Submitted By Simon Hardy Butler, July 13, 2017

You know an eatery is good if you can’t see inside owing to the curtains hanging over the windows.

This used to be a staple of the fancy French restaurants in New York City. Some little lace thingy blocked you from looking at the interior from your outside position, and perhaps that was all for the better. What diner would like it if he or she noticed an unwanted observer scrutinizing his or her meal?

Nowadays, however, it’s hard to find these curtains in the windows, except at a small selection of establishments. Maybe that’s sad, or maybe that’s just a sign of the times. Perhaps darkened or frosted windows do the trick better. At any rate, it seems like we’ve come to a point where privacy at provisioners is more necessary than ever. The idea that a place would protect its clientele by placing fabric between them and the passers-by hoping to watch them is all too quickly fading from importance. In this “look-at-me” era, we have crowds, outside tables, and loud music all saying exactly who’s munching at a spot … and who’s not. Discretion be damned. It’s all about being checked out today, I’m afraid.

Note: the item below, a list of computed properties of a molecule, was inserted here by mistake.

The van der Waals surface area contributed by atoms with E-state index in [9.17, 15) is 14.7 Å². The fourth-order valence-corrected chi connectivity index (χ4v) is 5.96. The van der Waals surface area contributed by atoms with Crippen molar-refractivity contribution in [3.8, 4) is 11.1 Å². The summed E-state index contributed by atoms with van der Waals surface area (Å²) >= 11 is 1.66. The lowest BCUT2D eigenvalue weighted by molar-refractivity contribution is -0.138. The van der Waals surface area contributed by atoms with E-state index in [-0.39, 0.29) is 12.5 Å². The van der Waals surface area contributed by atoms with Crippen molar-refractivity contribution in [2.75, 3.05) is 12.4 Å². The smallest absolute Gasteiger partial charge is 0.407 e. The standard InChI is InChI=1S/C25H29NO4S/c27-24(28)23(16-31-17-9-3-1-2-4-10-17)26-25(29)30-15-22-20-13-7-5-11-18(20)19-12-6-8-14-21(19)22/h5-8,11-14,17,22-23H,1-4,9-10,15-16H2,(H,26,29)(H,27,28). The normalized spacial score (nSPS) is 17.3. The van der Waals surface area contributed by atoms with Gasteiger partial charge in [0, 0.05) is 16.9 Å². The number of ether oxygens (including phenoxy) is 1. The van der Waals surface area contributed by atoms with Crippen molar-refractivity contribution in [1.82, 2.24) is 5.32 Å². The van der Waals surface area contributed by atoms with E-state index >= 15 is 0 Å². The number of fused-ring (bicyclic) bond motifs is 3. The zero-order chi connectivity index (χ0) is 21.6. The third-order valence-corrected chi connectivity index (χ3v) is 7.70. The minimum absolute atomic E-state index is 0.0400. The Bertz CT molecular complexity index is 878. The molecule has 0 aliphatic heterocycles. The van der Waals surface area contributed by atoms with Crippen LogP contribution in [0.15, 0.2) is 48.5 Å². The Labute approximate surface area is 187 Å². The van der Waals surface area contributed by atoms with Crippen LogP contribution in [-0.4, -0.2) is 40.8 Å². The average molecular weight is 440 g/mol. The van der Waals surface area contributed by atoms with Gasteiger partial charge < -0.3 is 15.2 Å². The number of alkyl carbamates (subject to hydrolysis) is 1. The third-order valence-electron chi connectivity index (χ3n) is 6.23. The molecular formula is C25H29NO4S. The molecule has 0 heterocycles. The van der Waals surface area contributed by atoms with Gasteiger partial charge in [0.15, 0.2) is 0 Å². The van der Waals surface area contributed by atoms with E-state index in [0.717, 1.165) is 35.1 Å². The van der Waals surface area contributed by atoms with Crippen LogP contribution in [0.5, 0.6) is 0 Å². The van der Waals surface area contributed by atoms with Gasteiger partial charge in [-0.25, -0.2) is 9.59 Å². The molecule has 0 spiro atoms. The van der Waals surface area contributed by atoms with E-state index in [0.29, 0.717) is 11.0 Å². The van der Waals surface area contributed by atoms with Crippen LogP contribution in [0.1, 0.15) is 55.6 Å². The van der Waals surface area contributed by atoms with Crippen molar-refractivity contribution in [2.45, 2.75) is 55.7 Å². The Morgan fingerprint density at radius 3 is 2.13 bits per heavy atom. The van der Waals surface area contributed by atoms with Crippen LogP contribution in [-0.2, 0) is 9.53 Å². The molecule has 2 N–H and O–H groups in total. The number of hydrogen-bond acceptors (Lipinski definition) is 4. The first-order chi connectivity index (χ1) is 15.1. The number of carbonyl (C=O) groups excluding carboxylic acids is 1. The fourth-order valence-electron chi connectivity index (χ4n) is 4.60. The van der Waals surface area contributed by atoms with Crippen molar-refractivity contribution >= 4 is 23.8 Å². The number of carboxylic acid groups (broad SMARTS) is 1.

Not that it wasn’t in the past. But at the most elegant temples of cuisine, there was a delicacy, a refinement. Don’t want to be examined as you nosh? Sit at this table by the curtain. No one will see you … or whoever you’re with. It’s just the opposite today, isn’t it? Even in the most hoity-toity establishments, folks just want to be spotted. You can’t sneak away into a corner and snuggle without anyone catching you. All eyes will be on you, all the time.

That’s why we here at Critical Mousse are mourning this transition from one period in our gastronomic history to another. We can change along with the times, of course, but there is a certain je ne sais quoi about the culinary memories we treasure. And no number of ear-blasting sidewalk-seating soundtracks will take that away from us.

We relish the draped joints that still offer private (as much as possible) consumption. There are some left, as quiet as they may be. The fact that they’re so silent speaks volumes, too. That’s what they’re made for. That’s what they provide to people who desire it.

I, for one, am all in favor of leaving those curtains be.

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